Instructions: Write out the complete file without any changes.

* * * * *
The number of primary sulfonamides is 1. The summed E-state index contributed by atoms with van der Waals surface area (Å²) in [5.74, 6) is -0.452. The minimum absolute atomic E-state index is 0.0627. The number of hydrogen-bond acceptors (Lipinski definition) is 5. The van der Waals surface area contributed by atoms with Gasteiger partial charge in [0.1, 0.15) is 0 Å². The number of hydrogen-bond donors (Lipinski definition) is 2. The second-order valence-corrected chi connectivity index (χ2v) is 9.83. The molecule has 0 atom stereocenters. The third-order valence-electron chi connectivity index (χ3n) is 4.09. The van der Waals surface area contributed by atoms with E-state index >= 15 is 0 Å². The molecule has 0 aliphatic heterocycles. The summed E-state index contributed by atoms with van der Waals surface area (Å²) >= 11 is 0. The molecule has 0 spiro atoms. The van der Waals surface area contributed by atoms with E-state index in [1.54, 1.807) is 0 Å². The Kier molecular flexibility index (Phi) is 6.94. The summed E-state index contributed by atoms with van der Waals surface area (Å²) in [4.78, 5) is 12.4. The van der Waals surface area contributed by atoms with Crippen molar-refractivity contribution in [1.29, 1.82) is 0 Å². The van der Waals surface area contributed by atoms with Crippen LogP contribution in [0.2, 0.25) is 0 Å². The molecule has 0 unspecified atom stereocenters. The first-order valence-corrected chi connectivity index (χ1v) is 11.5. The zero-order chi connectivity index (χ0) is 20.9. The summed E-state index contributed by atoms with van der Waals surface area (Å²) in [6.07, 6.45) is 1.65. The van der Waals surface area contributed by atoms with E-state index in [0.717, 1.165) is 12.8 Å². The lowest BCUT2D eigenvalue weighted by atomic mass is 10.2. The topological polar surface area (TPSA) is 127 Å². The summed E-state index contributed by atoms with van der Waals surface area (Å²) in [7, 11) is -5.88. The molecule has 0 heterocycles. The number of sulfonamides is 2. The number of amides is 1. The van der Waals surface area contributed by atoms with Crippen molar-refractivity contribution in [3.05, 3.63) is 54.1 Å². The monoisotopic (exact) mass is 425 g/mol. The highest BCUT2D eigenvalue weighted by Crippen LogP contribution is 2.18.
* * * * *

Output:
The number of primary sulfonamides is 1. The summed E-state index contributed by atoms with van der Waals surface area (Å²) in [5.74, 6) is -0.452. The minimum absolute atomic E-state index is 0.0627. The number of hydrogen-bond acceptors (Lipinski definition) is 5. The van der Waals surface area contributed by atoms with Gasteiger partial charge in [0.1, 0.15) is 0 Å². The number of hydrogen-bond donors (Lipinski definition) is 2. The second-order valence-corrected chi connectivity index (χ2v) is 9.83. The molecule has 0 atom stereocenters. The third-order valence-electron chi connectivity index (χ3n) is 4.09. The van der Waals surface area contributed by atoms with E-state index >= 15 is 0 Å². The molecule has 0 aliphatic heterocycles. The summed E-state index contributed by atoms with van der Waals surface area (Å²) >= 11 is 0. The molecule has 0 spiro atoms. The van der Waals surface area contributed by atoms with E-state index in [1.54, 1.807) is 0 Å². The Kier molecular flexibility index (Phi) is 6.94. The summed E-state index contributed by atoms with van der Waals surface area (Å²) in [4.78, 5) is 12.4. The van der Waals surface area contributed by atoms with Crippen molar-refractivity contribution in [1.29, 1.82) is 0 Å². The van der Waals surface area contributed by atoms with Crippen LogP contribution in [0.2, 0.25) is 0 Å². The molecule has 0 unspecified atom stereocenters. The first-order valence-corrected chi connectivity index (χ1v) is 11.5. The zero-order chi connectivity index (χ0) is 20.9. The summed E-state index contributed by atoms with van der Waals surface area (Å²) in [6.07, 6.45) is 1.65. The van der Waals surface area contributed by atoms with E-state index in [0.717, 1.165) is 12.8 Å². The lowest BCUT2D eigenvalue weighted by atomic mass is 10.2. The topological polar surface area (TPSA) is 127 Å². The summed E-state index contributed by atoms with van der Waals surface area (Å²) in [7, 11) is -5.88. The molecule has 0 heterocycles. The number of sulfonamides is 2. The number of amides is 1. The van der Waals surface area contributed by atoms with Crippen molar-refractivity contribution in [3.05, 3.63) is 54.1 Å². The monoisotopic (exact) mass is 425 g/mol. The highest BCUT2D eigenvalue weighted by Crippen LogP contribution is 2.18.